Athletic Department

Memorial Coliseum: Home of Kentucky Women's Volleyball

Memorial Coliseum Aeriel In a continuing effort to ensure that UK student-athletes are competing at a first-class level, the volleyball facilities at Memorial Coliseum have undergone a facelift. The volleyball squad is just about to move into a brand new, state-of-the-art locker room in the location of the former men's basketball locker room, which overlooks the playing court. The spacious facilities are in addition to the new offices for coaches and volleyball staff that will make Memorial Coliseum second-to-none.

Kentucky is one of only four schools in the Southeastern Conference (Arkansas, Florida and LSU being the others) to compete in its school's main athletics arena. The expansion has also made Memorial Coliseum the exclusive practice home of the volleyball squad as well. With the construction of the Joe Craft Center, which features practice courts for the men's and women's basketball teams, the volleyball squad never has to worry about sharing practice time with basketball.

The UK volleyball team plays all of its home matches at the Coliseum, the home of the program since it came into existence in 1977. The Wildcats have compiled a 279-128 record, good for a .686 winning percentage in 30 seasons of play in the facility. The Coliseum provides a tremendous home-court advantage for the Wildcats, who went a remarkable 13-2 at home in 2006. It was Kentucky's best home mark since the 1993 season.

Since Skinner's arrival prior to the start of the 2005 season, attendance at Memorial Coliseum has skyrocketed. The Wildcats doubled their home-match attendance in 2006 and were one of only two schools in the Southeastern Conference to average 1,000 or more fans per home contest. The fifth-largest crowd in school history witnessed a near-Kentucky upset of No. 10 Florida in a five-game thriller and also watched as the Wildcats knocked off a top-25 opponent for the first time since the 1993 campaign.

Memorial Coliseum interior "When our fans come one, they're going to want to come again," UK Coach Craig Skinner said. "We put an exciting team out on the floor that plays with a lot of passion and enthusiasm. I think when kids come to watch our team play, they are going to walk away wanting to be a part of it."

Completed in 1950 at a cost of $3,995,000, the building serves as a memorial to the more than 10,000 Kentuckians who lost their lives in World War II and the Korean conflict. In 1990, a $1 million renovation project added spacious weight training and conditioning facilities, new administrative offices, a players' lounge and team meeting room. As a result, the capacity was reduced from 11,500 to 8,700. During the current renovations, the capacity has dropped to 5,600.

The Coliseum has played host to first and second round NCAA volleyball action as well as the 1983 NCAA Volleyball Final Four. Memorial also currently serves as the home court of the UK women's basketball and gymnastics teams. The storied gymnasium also housed some of the greatest moments in UK men's basketball history as its home for 26 seasons from 1950 to 1976.

In addition to the updated weight training and conditioning facilities, the team can relax in its private locker room or receive treatment in the state-of-the-art training room. The building also houses UK's Center for Academic and Tutorial Services (CATS), a $2.4 million facility which opened in 1998.

From professional tennis exhibitions featuring the likes of Jim Courier and John McEnroe to the annual commencement ceremonies, Memorial Coliseum has played host to just about every type of event imaginable.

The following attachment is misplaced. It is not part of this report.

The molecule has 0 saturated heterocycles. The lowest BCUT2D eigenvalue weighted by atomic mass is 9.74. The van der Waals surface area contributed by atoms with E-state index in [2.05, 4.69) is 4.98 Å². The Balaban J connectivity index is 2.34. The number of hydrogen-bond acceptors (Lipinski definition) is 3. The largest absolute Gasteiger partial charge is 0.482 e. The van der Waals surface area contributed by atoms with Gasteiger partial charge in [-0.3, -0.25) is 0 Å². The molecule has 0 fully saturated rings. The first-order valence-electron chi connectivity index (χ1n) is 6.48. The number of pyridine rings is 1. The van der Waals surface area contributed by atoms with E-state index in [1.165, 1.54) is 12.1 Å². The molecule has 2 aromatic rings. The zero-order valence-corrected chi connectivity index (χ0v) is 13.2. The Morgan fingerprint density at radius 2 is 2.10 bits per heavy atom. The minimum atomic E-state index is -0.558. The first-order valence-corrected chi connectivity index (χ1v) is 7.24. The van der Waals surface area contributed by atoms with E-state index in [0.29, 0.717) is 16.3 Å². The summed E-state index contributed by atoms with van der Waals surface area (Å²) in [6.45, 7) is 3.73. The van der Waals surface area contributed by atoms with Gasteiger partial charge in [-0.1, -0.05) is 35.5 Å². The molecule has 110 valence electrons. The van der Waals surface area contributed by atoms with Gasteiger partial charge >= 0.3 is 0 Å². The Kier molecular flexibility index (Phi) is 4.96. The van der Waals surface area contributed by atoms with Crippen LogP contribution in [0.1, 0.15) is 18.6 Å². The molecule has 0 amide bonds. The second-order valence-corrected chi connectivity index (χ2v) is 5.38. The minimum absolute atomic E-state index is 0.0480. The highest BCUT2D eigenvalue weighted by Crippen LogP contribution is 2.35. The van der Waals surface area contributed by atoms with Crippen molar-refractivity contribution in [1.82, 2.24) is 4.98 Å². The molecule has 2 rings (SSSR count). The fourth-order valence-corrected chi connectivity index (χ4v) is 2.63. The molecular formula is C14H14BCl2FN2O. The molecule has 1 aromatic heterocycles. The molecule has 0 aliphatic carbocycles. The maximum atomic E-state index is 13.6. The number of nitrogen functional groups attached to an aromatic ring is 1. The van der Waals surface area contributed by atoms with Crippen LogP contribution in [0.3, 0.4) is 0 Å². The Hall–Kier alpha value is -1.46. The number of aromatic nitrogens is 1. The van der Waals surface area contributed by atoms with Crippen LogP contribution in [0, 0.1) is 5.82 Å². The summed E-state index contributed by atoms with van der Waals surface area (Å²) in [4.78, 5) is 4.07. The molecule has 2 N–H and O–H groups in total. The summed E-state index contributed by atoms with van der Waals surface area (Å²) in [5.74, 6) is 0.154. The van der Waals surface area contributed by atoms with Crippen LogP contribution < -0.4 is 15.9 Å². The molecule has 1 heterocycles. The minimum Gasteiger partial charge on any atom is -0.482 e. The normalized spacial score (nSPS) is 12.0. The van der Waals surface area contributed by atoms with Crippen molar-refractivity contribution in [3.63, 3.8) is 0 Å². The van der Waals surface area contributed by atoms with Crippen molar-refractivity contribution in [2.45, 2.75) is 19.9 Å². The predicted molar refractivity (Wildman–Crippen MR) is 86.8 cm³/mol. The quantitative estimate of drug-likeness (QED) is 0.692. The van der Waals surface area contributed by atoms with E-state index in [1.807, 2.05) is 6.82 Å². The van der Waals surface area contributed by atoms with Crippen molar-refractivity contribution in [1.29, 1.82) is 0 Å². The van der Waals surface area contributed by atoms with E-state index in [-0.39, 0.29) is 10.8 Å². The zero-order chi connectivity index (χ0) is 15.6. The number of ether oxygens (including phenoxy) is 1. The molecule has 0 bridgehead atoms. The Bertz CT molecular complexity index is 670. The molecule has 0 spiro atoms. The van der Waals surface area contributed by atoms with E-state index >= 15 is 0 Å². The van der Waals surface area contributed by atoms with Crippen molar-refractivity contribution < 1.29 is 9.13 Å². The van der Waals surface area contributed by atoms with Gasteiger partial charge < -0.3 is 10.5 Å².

Shively Strength & Conditioning Facility

The Kentucky volleyball team calls Shively Training Center its home for strength and conditioning. The 2,000-square foot complex is under the direction of Coach Stephanie Tracey and features a variety of free weight equipment, which complements the training philosophy of the Shively staff.

“Our top goal is to create a comprehensive training program, which encompasses the areas of speed, power, strength, agility, flexibility, balance and nutrition,” Tracey said. “Through these avenues, we are providing the athletes with the tools they need to reach their athletic potential while remaining injury-free.”

The primary focus of the facility is the development of core strength using ground-based, multi-joint lifting through use of the Olympic lifts. By incorporating this explosive style of lifting, athletes become more powerful, resulting in an increase in speed. The core of the athlete’s body also is trained and complemented with a variety of lifts, including squats, lunges, plyometrics, presses, pulls, trunk rotation and abdominal exercise. Through the combination of these exercises, the athletes are better able to reach their goals.

Another major focus of the strength staff is the development of sport-specific speed, agility and conditioning. This facet of training is organized through different types of footwork patterns, drills and linear fitness. While nearly all of UK’s Olympic sports teams train at Shively, they also take part in “Speed School,” a twice-weekly seven-week training session in Nutter Field House.

"Stephanie is one of the premier strength coaches in the country," Skinner said. "She understands what it takes to be an elite athlete and pushes our players each day to reach their potential. The UK volleyball program is in good hands with Coach Tracey."

With the help of staff nutritionist Jill Kindy, the Shively staff also helps educate the athletes on nutrition and supplement awareness.

Every squad trains together at Shively, promoting team chemistry and teamwork. Through this set-up, teams work on mental toughness, attacking goals and maintaining a positive attitude, keeping everyone moving toward a common goal.